Major Minor Marketing: how to determine your marketing budget

In today’s ever-evolving business landscape, many things are changing how businesses secure new revenue and build a solid business – but at the end of the day the most important factor is still marketing. Oddly, marketing is being ignored more today by new businesses, than any other business aspect. A recent CB Insights study showed the greatest factors for why businesses fail are all tied directly to marketing.

One major factor is that most companies do not understand the true scope and impact of marketing. Many simply view marketing as an activity to be conducted after the service is finalized and ready for customers and the doors are open. When pushed, most companies will say their marketing will simply consist of some social media posts. This classically falls into the “Build it and (t)he(y) will come” strategy, which eventually leads to a significant loss of investment or an inability to attract a large enough customer base – both paths leading to business failure.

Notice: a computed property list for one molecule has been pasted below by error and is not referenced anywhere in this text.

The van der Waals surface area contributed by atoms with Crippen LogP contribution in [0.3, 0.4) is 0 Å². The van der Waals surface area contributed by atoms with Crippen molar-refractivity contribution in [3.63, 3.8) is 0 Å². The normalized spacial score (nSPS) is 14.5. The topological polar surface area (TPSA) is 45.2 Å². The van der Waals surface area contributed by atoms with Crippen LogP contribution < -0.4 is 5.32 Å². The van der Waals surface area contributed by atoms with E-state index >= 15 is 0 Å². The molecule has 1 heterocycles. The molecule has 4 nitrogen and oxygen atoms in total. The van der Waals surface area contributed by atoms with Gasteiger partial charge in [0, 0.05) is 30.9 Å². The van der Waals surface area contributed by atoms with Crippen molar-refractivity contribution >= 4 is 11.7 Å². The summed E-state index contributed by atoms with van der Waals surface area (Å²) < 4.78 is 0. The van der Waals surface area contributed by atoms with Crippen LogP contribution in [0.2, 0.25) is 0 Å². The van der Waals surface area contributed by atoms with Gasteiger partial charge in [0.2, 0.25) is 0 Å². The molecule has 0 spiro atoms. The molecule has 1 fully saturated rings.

Marketing is a foundational business strategy that starts with determining the market need (does it really exist), size and proper pricing models. These aspects must be reviewed and researched before a company can move into the next step of building brand awareness – the single most important facet to generating sales.

While brand awareness is so important to building a successful company, many companies struggle with determining how much to spend. The growing idea of bootstrapping has led many to think that the brand-building side of marketing isn’t that important or difficult because they really believe in their service, which is important but few in the actual market will share that passion – especially if they never learn of the company in the first place.

If you have a major problem, you need a major fix. You wouldn’t try to solve a crumbling foundation on a $5M home with a contractor charging $5K. Likewise, you wouldn’t buy a $5K computer just to send an email. Major problems require major fixes, and minor problems require minor fixes.

This is where you base your budget. If you COULD be selling $1M more each year if everyone knew your company, then 10% is a reasonable amount for marketing. Nearly everyone would invest $100K to make a million more in revenue. Now the good news – good, boutique marketing firms today can provide that level of service for as low as 5% — take advantage and grow.